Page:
Is Earth Running Out of Resources?

by EdoArad1 min read2nd Jan 20213 comments



In this post, Roko makes some simple estimates to conclude that there are not really any physical/material constraints on humanities' growth until about 10 trillion people. 

Personal rumbling

That paints a different view of the future than I had in mind intuitively. Perhaps humanity could mostly solve resource scarcity within ~50-100 years and allow for rapid population growth (say, enforced by local governments for some reason [like trying to game global democracy, if I'm already painting one specific and weird future]). This type of thinking might put a big value on the not-so-far future, which potentially could be addressed by interventions other than advocated for in longtermism (say, advocate for medium-term (~100 years) contracts/policies, something about global warming, improved population policies).

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This misses senses in which resources can run out.

Simplestly, there's locked-in-use.  Consider Rhenium.  It's about 1ppb in Earth's crust and about 1000 tonnes of it have been refined in all of history.   How much can be produced without implausibly destructive mining techniques is hard to estimate.   It's essentially indestructable and uncreateable.  It's used in jet engines and other high-temperature high-pressure applications.  The number of jet engines in service at any time is bounded by available Rhenium.  After that limit, new engines can only be made by melting down old ones.  If you try to stick a trillion people on Earth, the jet/person ratio may get awfully low.

A more subtle locked-when-in-use resource is surface area.  Especially temperate land surface.  It can either be providing humans with psychologically-needed sky access or be covered in solar panels.  (Or be used for agriculture or left as wilderness for other species, but in the extreme case those will be abandoned as inefficient.)

Another failure mode is that we may fail to solve the technological problems in using resources so efficiently.  I mentioned above that agriculture was an inefficient way of converting sunlight and CHON into consumable food.  But if we replace it with photovoltic cells and chemical plants, we risk missing a vital micronutrient and suffering widespread health issues.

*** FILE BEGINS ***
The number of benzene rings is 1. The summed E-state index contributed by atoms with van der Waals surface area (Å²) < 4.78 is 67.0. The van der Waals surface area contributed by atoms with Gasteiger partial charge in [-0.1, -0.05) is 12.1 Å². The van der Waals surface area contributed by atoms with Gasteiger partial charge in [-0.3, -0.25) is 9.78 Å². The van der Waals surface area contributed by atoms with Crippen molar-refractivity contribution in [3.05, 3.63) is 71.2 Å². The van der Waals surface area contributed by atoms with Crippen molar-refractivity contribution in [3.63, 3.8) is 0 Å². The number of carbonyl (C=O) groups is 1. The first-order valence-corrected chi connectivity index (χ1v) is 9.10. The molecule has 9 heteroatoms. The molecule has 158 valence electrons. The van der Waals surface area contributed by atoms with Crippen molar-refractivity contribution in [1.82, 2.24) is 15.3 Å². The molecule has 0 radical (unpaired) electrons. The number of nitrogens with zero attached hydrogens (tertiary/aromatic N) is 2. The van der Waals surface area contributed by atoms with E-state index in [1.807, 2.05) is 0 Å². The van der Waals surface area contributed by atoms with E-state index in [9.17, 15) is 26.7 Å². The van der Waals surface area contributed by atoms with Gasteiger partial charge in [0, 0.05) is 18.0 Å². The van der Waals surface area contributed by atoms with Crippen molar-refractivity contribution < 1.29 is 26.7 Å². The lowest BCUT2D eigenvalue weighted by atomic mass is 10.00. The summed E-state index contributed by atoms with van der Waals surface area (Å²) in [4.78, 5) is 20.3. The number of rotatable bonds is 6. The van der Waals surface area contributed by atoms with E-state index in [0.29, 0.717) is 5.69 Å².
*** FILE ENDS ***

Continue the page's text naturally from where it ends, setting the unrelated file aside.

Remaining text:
A subtler version of this is failing to solve the social problems.  Imagine living in Alberta Canada in a world where electricity comes from a solar plant thousands of miles to the south and water from a desalinization plant thousands of miles to the west.   And if either breaks down even briefly you and your neighbors all die.  Likewise if anything goes wrong in the transmission systems anywhere along the route.  Can we run infrastructure that reliably?   Can we prevent terrorism in such a situation?  Can we cope with the problems caused by the solutions to the preceding problems?

That's great, thank you! 

I've found this review (2015) of "critical metals" - roughly, those metals that are most needed and we'd likely to see a short in supply. And this recent review (2020) of studies on likely future (2050) demand for these metals. I'm not that sure whether these would be crucial in their impact on economic growth, even if they'd have limited supply; What would be the problem of having fewer jet engines?

 Regarding solar energy, I haven't checked the calculations or extrapolated to the future, but taking a look at this I feel optimistic. They say that the Sahara dessert, for example, would be enough space to supply energy to the whole world 20 times over (although they didn't take into account loss of energy in transition and naturally it's not that practical). 

I'd love it if someone would take a deeper dive into this topic. Toby Ord talks a bit about related issues of resource scarcity in The Precipice (Chapter 4, "Anthropogenic Risks", Section "Environmental Damage") and also thinks further research is needed (from an x-risk point of view, though).

More concerning than jet engines might be the high efficiency natural gas turbines for generating electricity. However, it looks like Ruthenium is even better than Rhenium for these applications. And in general, you can avoid rare earth metals and just accept slightly lower performance for combustion turbines, wind turbines, electric car motors, LED lights, solar cells, etc.